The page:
CARDIOGONIOMETRY – New opportunities in the diagnosis of acute and stable coronary artery diseases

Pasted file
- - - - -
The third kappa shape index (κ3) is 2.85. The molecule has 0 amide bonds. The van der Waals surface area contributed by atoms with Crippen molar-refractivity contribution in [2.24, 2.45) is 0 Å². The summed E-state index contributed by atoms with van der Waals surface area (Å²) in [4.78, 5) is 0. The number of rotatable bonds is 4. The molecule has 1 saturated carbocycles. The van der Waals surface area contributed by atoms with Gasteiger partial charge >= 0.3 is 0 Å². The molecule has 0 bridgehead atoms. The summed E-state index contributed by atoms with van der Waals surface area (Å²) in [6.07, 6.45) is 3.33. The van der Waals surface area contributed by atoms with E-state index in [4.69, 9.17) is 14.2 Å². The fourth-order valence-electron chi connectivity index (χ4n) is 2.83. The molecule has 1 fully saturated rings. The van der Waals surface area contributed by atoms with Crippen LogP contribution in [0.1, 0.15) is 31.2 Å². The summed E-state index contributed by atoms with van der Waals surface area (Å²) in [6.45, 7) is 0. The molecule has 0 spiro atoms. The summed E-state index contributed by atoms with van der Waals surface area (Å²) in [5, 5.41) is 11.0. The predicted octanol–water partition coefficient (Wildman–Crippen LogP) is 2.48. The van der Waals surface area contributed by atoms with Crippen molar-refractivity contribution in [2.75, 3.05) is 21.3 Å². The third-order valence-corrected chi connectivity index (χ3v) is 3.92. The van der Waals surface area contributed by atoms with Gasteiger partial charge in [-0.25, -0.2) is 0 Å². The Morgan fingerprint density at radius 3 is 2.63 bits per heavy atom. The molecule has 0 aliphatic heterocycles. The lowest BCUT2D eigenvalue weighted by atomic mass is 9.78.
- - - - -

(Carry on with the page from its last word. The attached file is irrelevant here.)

In introduction, Prof. Wessely presented data showing how mortality rates in North America have changed over the past 30 years as a function of the various underlying diseases. As ever, heart disease continues to be the most common cause of death; presently, however, this is being overtaken by cancer. By the year 2025, the number of patients with ischemic heart disease in Germany will rise by approx. 35%, the incidence of cardiomyopathy and heart failure will grow at a similar rate of progression (each expected to increase by approx. 20%). By contrast, the number of congenital heart defects will drop by approx. 10% (Bruckenberger Heart Report 2009). On a global scale, Germany ranks in the middle range of cardiac mortality, while at the same time, exhibiting considerable regional differences with regard to cardiac morbidity (which is markedly better in the federal state of Schleswig-Holstein than Mecklenburg-Vorpommern, for example). On two of his slides, Prof. Wessely illustrated the cost explosion in the cardiovascular sector; while the direct costs in North America will rise only moderately by approx. 50% over the next 20 years, the indirect costs will explode by around 200%.
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